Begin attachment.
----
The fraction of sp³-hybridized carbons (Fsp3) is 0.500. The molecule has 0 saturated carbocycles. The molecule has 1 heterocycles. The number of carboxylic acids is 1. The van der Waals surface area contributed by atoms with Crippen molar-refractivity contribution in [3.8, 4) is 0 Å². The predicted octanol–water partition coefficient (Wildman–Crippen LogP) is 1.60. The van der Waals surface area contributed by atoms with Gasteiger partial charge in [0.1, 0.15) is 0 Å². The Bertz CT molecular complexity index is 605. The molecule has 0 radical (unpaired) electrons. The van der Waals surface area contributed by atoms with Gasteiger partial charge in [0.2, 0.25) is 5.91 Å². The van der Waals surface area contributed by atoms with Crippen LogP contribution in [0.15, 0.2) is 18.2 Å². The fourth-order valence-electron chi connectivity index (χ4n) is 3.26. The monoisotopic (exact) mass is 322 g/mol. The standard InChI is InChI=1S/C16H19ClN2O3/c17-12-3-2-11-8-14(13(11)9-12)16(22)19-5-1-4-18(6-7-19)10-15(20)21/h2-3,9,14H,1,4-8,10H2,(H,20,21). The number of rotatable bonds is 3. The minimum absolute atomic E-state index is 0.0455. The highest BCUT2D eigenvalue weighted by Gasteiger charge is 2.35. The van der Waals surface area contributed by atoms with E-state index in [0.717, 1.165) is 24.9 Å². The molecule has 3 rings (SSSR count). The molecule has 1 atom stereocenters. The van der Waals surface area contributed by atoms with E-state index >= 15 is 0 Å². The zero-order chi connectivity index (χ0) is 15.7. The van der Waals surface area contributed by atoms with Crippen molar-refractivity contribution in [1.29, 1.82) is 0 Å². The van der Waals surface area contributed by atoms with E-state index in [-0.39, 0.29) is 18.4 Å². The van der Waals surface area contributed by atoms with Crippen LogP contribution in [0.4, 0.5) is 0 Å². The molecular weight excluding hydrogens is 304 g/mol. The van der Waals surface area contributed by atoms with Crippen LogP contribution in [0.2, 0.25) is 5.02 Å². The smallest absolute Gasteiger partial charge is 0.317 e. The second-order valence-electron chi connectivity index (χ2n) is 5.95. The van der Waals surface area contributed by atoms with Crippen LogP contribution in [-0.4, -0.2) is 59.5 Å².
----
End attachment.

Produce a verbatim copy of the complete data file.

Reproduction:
The fraction of sp³-hybridized carbons (Fsp3) is 0.500. The molecule has 0 saturated carbocycles. The molecule has 1 heterocycles. The number of carboxylic acids is 1. The van der Waals surface area contributed by atoms with Crippen molar-refractivity contribution in [3.8, 4) is 0 Å². The predicted octanol–water partition coefficient (Wildman–Crippen LogP) is 1.60. The van der Waals surface area contributed by atoms with Gasteiger partial charge in [0.1, 0.15) is 0 Å². The Bertz CT molecular complexity index is 605. The molecule has 0 radical (unpaired) electrons. The van der Waals surface area contributed by atoms with Gasteiger partial charge in [0.2, 0.25) is 5.91 Å². The van der Waals surface area contributed by atoms with Crippen LogP contribution in [0.15, 0.2) is 18.2 Å². The fourth-order valence-electron chi connectivity index (χ4n) is 3.26. The monoisotopic (exact) mass is 322 g/mol. The standard InChI is InChI=1S/C16H19ClN2O3/c17-12-3-2-11-8-14(13(11)9-12)16(22)19-5-1-4-18(6-7-19)10-15(20)21/h2-3,9,14H,1,4-8,10H2,(H,20,21). The number of rotatable bonds is 3. The minimum absolute atomic E-state index is 0.0455. The highest BCUT2D eigenvalue weighted by Gasteiger charge is 2.35. The van der Waals surface area contributed by atoms with E-state index in [0.717, 1.165) is 24.9 Å². The molecule has 3 rings (SSSR count). The molecule has 1 atom stereocenters. The van der Waals surface area contributed by atoms with E-state index >= 15 is 0 Å². The zero-order chi connectivity index (χ0) is 15.7. The van der Waals surface area contributed by atoms with Crippen molar-refractivity contribution in [1.29, 1.82) is 0 Å². The van der Waals surface area contributed by atoms with E-state index in [-0.39, 0.29) is 18.4 Å². The van der Waals surface area contributed by atoms with Crippen LogP contribution in [0.4, 0.5) is 0 Å². The molecular weight excluding hydrogens is 304 g/mol. The van der Waals surface area contributed by atoms with Crippen LogP contribution in [0.2, 0.25) is 5.02 Å². The smallest absolute Gasteiger partial charge is 0.317 e. The second-order valence-electron chi connectivity index (χ2n) is 5.95. The van der Waals surface area contributed by atoms with Crippen LogP contribution in [-0.4, -0.2) is 59.5 Å².